THE MOLE

The Mole returns from holiday

The Mosley Scandal sent shudders through the British motorsport community in the early part of the summer. Formula 1 folk had to endure jokes about them liking a bit of spanking, which annoyed pretty much everyone. Then the British GP was sent to Donington Park.

A few days later The Mole received a summons from C, the chief of the Secret Intelligence Service. The two men had known one another since their days as government gun-slingers in the hot spots of the Cold War, but C, now known as Sir Michael, had been credited with mastermining the escape of British spy Oleg Gordievsky from Russia in 1985 and had never looked back. When he was thrown out of Moscow in 1994 it helped his career no end and he retired in 2001 as SIS's Director of Security, moving on to become head of the Joint Intelligence Committee and a close associate of Tony Blair. This did him no harm at all.

"It's all a bit of a mess, isn't it?" C said. "We think that you could use a bit of a rest."

For a moment The Mole thought he was being fired.

"There is not much that can be done," C said. "You've been doing sterling service for years and we think you deserve a break. We are going to close down MRTDD for the summer, send the girls off on training courses and redecorate the place. Get some twerp with red glasses and a pigtail to do some feng shui with plant pots."

The Mole looked in amazement at C.

"When a city is being demolished, you do not need the architects there measuring for the future with their tin helmets on, do you?" he said. "You need chaps with great big wrecking balls or high explosives. That is where we are now. No good can come of all this until Mosley's legal actions are over and we see what is left standing."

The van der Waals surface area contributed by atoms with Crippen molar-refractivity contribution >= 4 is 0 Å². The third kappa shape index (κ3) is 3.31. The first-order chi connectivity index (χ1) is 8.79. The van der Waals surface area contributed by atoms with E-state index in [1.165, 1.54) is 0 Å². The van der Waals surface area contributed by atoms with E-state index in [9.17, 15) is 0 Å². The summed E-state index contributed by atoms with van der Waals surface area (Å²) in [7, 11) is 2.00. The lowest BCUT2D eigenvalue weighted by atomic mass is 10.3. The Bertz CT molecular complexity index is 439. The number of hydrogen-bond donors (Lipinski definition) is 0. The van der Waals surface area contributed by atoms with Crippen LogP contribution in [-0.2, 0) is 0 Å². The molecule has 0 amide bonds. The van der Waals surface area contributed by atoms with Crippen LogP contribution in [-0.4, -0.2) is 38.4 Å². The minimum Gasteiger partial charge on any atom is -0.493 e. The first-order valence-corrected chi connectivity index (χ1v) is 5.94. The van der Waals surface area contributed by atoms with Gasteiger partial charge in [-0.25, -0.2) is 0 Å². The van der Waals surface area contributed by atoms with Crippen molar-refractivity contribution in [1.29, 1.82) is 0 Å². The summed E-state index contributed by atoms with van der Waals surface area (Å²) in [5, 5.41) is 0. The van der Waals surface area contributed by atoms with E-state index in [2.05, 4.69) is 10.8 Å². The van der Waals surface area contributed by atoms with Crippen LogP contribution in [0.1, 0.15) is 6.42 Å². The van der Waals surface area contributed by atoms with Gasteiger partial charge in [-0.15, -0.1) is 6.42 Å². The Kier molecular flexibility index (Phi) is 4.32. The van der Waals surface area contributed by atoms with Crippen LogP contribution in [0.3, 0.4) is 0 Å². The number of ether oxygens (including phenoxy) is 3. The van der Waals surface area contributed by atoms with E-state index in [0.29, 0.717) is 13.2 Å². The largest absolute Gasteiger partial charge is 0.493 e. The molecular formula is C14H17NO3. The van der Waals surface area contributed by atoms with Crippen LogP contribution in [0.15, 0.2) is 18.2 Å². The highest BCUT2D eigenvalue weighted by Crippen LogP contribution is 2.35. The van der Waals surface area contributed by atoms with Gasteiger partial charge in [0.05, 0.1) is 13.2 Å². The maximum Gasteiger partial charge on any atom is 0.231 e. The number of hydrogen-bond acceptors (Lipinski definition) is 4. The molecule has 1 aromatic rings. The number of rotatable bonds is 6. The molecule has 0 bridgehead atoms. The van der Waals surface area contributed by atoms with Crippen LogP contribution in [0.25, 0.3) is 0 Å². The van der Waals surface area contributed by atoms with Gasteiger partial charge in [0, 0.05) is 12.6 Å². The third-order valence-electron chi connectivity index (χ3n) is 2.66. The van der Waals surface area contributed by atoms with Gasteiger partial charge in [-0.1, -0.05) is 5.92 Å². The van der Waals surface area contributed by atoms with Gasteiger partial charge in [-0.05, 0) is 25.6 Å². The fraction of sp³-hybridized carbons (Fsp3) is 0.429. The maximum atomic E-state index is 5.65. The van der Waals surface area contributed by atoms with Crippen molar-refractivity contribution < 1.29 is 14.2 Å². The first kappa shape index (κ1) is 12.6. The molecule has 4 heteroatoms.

And so The Mole packed his briefcase and went home early, leaving the girls in a very jolly state.

As Oswald drove him through the suburbs, The Mole had ruminated on his life. It was true he had been working too hard. He had scarcely seen The Colonel and the Reverend O. This was not such a bad thing, he mused, when he considered what The Colonel would say about Mosley.

"Should have his brains pulled out of his nose with a boat-hook," was the actual wording when they met that evening in the local pub.

The Reverend O was kinder.

"Deplorable," he said. "Thank God that we have the Lambeth Conference to worry about. We have to debate gay bishops, but at least they are not spanking each other."

The Mole found only one person who felt that Mosley should stay on. Isabelle, The Mole's French spy. She reckoned that the situation was good news for the sport.

"You French," said The Mole. "You have different morality,"

"Yes," she replied. "And we have more fun. Anyway, now he is destroyed, it is better to keep him. A politician who gets caught is the best kind of politician because they then need to do good things to try to repair the damage and create a legacy. Look at our President Nicolas Sarkozy. His opinion polls fell through the bottom when he was spending all his time with Carla. But now he is doing good things. Mosley will be fine unless he goes back to his old arrogant ways."